Sunday, October 28, 4:30 pm — 6:00 pm (Room 120)
LS9 - Acoustics for Small Live Sound Venues—Creating (& Fine Tuning) the Consummate Performing/Listening EnvironmentChair:
John Storyk, Walters-Storyk Design Group - Highland, NY, USA
John Storyk has designed acoustics for a number of live performance venues. These range from the Jazz at Lincoln Center Complex to the successful NYC club Le Poisson Rouge and to the Fenix Club, a brand new venue in San Rafael, which will be on the Tech Tour Schedule. John will give an illuminating presentation on improving acoustics in existing performance venues AND designing acoustics for new venues that would address potential absorption and reflection and other sound-related issues prior to construction. He also just completed the acoustics for a new NYC club called 54 Below (below the Studio 54 theater). Some VERY innovative acoustic solutions were developed for that venue.
Monday, October 29, 9:00 am — 10:30 am (Room 120)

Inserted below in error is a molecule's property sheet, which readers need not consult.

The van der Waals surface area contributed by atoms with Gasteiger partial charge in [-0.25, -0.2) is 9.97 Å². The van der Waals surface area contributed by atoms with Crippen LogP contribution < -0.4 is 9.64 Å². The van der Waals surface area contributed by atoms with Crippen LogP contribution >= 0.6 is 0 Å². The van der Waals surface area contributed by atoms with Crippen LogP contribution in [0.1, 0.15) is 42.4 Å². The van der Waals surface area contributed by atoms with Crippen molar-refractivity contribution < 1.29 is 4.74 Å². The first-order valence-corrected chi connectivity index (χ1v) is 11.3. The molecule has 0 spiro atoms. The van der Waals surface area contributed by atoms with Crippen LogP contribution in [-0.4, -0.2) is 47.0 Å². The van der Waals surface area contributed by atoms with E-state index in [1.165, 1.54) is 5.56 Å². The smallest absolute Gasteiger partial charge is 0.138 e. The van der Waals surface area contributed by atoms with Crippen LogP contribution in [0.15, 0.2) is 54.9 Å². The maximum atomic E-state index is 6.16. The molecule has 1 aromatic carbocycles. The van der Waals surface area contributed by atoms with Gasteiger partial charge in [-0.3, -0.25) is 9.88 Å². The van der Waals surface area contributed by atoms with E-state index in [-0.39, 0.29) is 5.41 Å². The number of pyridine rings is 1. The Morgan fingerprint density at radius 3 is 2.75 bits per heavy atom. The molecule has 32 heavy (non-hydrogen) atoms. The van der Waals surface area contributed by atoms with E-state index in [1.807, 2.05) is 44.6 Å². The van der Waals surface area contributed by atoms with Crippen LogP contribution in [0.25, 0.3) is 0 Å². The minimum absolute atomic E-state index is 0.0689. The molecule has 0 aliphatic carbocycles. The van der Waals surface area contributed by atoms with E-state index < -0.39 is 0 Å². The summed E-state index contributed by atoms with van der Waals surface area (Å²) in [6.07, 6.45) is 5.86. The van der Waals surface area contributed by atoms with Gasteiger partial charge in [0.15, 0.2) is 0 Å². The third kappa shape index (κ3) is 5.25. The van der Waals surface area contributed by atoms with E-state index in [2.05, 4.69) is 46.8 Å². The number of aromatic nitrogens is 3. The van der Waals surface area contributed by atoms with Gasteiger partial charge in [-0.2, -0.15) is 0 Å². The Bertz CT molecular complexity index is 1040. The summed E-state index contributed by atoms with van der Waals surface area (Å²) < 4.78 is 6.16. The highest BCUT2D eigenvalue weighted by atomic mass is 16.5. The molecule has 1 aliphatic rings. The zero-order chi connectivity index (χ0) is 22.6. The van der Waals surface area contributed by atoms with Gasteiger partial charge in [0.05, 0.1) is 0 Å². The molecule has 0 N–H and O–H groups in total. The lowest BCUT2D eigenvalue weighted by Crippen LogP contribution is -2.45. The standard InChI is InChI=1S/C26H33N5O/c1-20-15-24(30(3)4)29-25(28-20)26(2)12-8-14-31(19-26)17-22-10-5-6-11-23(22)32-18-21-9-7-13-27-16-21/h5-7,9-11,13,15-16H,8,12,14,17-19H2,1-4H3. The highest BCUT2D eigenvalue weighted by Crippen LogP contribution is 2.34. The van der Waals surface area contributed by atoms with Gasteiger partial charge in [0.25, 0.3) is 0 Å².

LS10 - Live Sound for Corporate Events: It's Business TimeChair:
Michael (Bink) Knowles, Freelance Engineer - Oakland, CA, USA
Steve Ratcliff, Freelance Engineer
Scott Urie, Pinnacle Consulting Group
Corporate events demand audio perfection, even when the video screens and lighting plot take precedence over loudspeaker placement. Signal flow and mixing can be very complex, with distant parties and panel discussions creating feedback challenges. Mixing, routing, and arraying strategies will be discussed using example cases.
Monday, October 29, 11:00 am — 12:30 pm (Room 120)
LS11 - Audio DSP in Unreal-Time, Real-Time, and Live SettingsChair: